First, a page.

Tag archives for water

A film that makes you laugh – and think

Just another ordinary sushi... Photo from the film Blue Marble Café.

Crisis, crisis, crisis. Climate change, crashing economies, oceans depleted of fish and other natural resources fading away under human pressure.
We certainly live in times of great changes, some of which can be quite hard to grasp. And usually culture is a good companion, that can help us process and understand what is going on around us.

But when it comes to the environment, I’d say that culture hasn’t really kept pace with the course of events. At least in Sweden, rather few theatre plays, films and books take on the subjects of climate change and resource scarcity.

But there are a few. When I went to the festival Uncivilised earlier this summer, I happened to talk to the film maker and actor Håkan Julander. Together with Björn Engström he has taken on the difficult task of making films about our time’s big crisis – with a sense of humour.
– We certainly need heavy, expensive film projects like “Home” and “The Planet” , but it must also be possible to make entertainment about these issues.We can joke about everything else, so why not his? he tells me.

One beer coming up! Photo from the film Blue Marble Café.

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Swedish artists and politicians pick litter all week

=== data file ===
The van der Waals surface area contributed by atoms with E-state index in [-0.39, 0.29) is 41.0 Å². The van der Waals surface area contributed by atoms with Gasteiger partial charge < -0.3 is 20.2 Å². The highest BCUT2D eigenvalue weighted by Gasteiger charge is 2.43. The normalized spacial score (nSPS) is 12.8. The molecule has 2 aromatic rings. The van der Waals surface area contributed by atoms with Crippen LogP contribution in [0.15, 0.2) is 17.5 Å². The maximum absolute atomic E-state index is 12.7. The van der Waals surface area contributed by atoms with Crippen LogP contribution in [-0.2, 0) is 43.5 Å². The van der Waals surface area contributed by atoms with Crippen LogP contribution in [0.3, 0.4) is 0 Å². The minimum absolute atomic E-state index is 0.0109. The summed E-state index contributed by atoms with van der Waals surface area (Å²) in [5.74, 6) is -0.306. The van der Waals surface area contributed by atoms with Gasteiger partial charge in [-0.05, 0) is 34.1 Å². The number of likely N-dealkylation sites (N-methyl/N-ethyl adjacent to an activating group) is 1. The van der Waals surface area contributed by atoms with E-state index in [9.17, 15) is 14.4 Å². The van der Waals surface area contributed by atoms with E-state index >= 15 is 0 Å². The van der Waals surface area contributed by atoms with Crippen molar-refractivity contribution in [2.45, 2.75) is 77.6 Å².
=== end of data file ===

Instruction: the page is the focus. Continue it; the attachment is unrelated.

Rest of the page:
The artist Pernilla Andersson, herself living in the Swedish archipelago, is one of the celebrities who encourage people to go out and clean our beaches. Photo: Christian Pohl.

Sweden has a loooong coastline – 2400 kilometers to be more exact. This is actually one of the longest in Europe.
Open sea is of course a blessing in many ways, but for a lot of the communities along the Swedish coast, there are also a problem associated to this: Litter.

In a recent survey, a majority of Sweden’s coastal municipalities stated that waste along their coasts is a big concern for them. People leave their rubbish directly on the beaches, or throw it in the sea, which then brings it in to the beach.
Only in the North Sea, about 200 000 tons of waste are dumped every year. Mostly plastic, but also wood, aluminium cans and glass bottles. Most of these materials take a long time to decompose (plastic can even take from 100 to 1000 years!).
Fulmar birds found in the North Sea have on an average 33 pieces of plastic in their stomachs, and sea mussels also absorb microscopic pieces of plastic – that can end up in the human being eating them.

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Swedish invention turns air into drinking water

water-dropsMaking water from air? Photo: s_gibson72 (CC: BY NC ND)

Around the world, nearly one billion persons are lacking clean drinking water. But in the future, maybe more people who live in drought affected areas can solve their most imminent problems by a technology developed by two young Swedish inventors. Recently Jonas Wamstad and Fredrik Edström won a prize of 75.000 Swedish Kronor (about 8.200Euro) for their invention, which takes advantage of the sun to extract humidity from the air, without using any electricity. By putting up solar panels on roofs the air is heated up and the water steam absorbed. About three litres of water can be harvested per square metre solar panel and day. Read more » >>

World Water Week: Mobile phone water testing, scary news and new insights

Stockholm-Water-Junior-Prize

2011 Stockholm Junior Water Prize. Winner Alison Bick together with Sweden's Crown Princess Victoria. Photo: Cecilia Österberg/Exray